Corbyn in Manchester: ‘Politics is changing

by Nick Clark

The first mass rally of Jeremy Corbyn’s campaign to be re-elected as Labour Party leader took place in Salford today, Saturday.

Between 1,700 and 1,800 people packed into Salford’s Lowry theatre after the event was announced earlier this week. It dwarfed the much smaller campaign meeting that Corbyn’s rival Owen Smith held in Manchester’s Friend’s House yesterday.

The size of the rally reflected the huge support Corbyn has among Labour members and supporters. Corbyn said mobilising that support was the key to winning Labour’s leadership election—and winning change.

He told the rally, “Politics isn’t about sending great individuals somewhere else to do great things, only for them to come back and tell you how hard it was not to do them.”

“Some respected pundits say it is only what happens in parliament that is important.

“What happens in parliament is important. But change comes because people want that change to come”.

Corbyn pointed out that Labour’s membership had grown to around 540,000 since he was first elected as leader last September.

He said, “Labour’s membership has surged—we are a social movement. We have become a mass party, a mass organisation.

“Our party is changing—politics is changing. It needed to change. You are that change. You are the ones that will change politics.”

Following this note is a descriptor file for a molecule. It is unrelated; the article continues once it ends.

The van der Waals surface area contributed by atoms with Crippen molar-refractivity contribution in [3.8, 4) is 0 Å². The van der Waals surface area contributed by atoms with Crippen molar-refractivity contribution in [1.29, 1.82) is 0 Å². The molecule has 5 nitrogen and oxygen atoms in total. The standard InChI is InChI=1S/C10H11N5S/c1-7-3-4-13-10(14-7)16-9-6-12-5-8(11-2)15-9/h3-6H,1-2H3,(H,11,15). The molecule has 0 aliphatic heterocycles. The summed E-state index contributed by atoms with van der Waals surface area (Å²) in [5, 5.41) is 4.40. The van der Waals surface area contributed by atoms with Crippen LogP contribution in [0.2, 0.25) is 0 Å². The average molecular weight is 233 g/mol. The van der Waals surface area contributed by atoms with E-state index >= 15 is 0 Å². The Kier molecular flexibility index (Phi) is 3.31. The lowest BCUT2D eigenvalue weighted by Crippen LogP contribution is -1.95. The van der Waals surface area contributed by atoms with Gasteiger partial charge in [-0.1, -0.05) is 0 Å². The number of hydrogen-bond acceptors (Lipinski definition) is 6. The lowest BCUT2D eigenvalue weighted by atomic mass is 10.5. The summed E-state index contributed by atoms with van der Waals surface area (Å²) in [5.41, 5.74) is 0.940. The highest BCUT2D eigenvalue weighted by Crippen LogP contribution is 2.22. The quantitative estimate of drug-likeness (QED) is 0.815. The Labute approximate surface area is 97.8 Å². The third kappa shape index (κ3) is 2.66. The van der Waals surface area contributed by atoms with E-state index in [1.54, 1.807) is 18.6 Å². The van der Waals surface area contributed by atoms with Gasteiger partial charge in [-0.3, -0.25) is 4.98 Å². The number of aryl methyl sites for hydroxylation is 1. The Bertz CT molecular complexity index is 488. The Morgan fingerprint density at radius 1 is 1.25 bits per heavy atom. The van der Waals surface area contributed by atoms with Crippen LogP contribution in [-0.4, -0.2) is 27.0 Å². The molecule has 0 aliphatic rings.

The people at the rally reflected the reasons why so many people supported Corbyn. Derek was one of them. He said, “People see it as a fight for the soul of the Labour Party.

“But they’re confident that they were going to win the leadership election.

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He added, “They’re angry with the backstabbers of course. But they see Corbyn as representing a tradition in Labour that they identify with”.

Many of the people there were Labour party members, angry that Labour’s national executive committee has suspended party branch meetings in the run up to the election.

Derek said, “One person from a nearby Labour Party said that the right in the branch were trying to convene meetings anyway without letting Corbyn supporters know.”

Many of the other speakers at the rally reflected that anger, as well as the optimisim.

You are that change. You are the ones that will change politics

Claudia Webbe, a candidate for Labour’s national executive committee said the party had, “tens of thousands of new members who have joined for change and a better society.”

She challenged the Labour MPs who have been attacking Corbyn to “get out of the gutter, stand up on our feet and take the fight to the Tories”.

And Richard Burgon, Labour’s shadow justice secretary, slammed Labour MPs who have accused Corbyn supporters of bullying them. He said, “I cannot stand by and see every one of you portrayed as thugs, bullies or misogynists.”

Of Labour’s new members he said, “These are not bad people—they are good people. We should be proud of them.

“MPs must respect party members”.

Burgon added that Labour had been losing support before Corbyn was elected—and that it was vital for Labour to change.

He said, “Social democratic parties across Europe are in crisis. It’s becoming clear to millions of people that the economic status quo has failed them.

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“It would be sheer madness to try returning to defending the previous status quo that has lost us five million votes”.

Today’s rally comes after a similar one in London earlier this week. More huge rallies will take place across Britain in the coming weeks.

Channelling the support at those rallies into the kind of movements Corbyn talked about will be crucial to ensuring he can beat the right.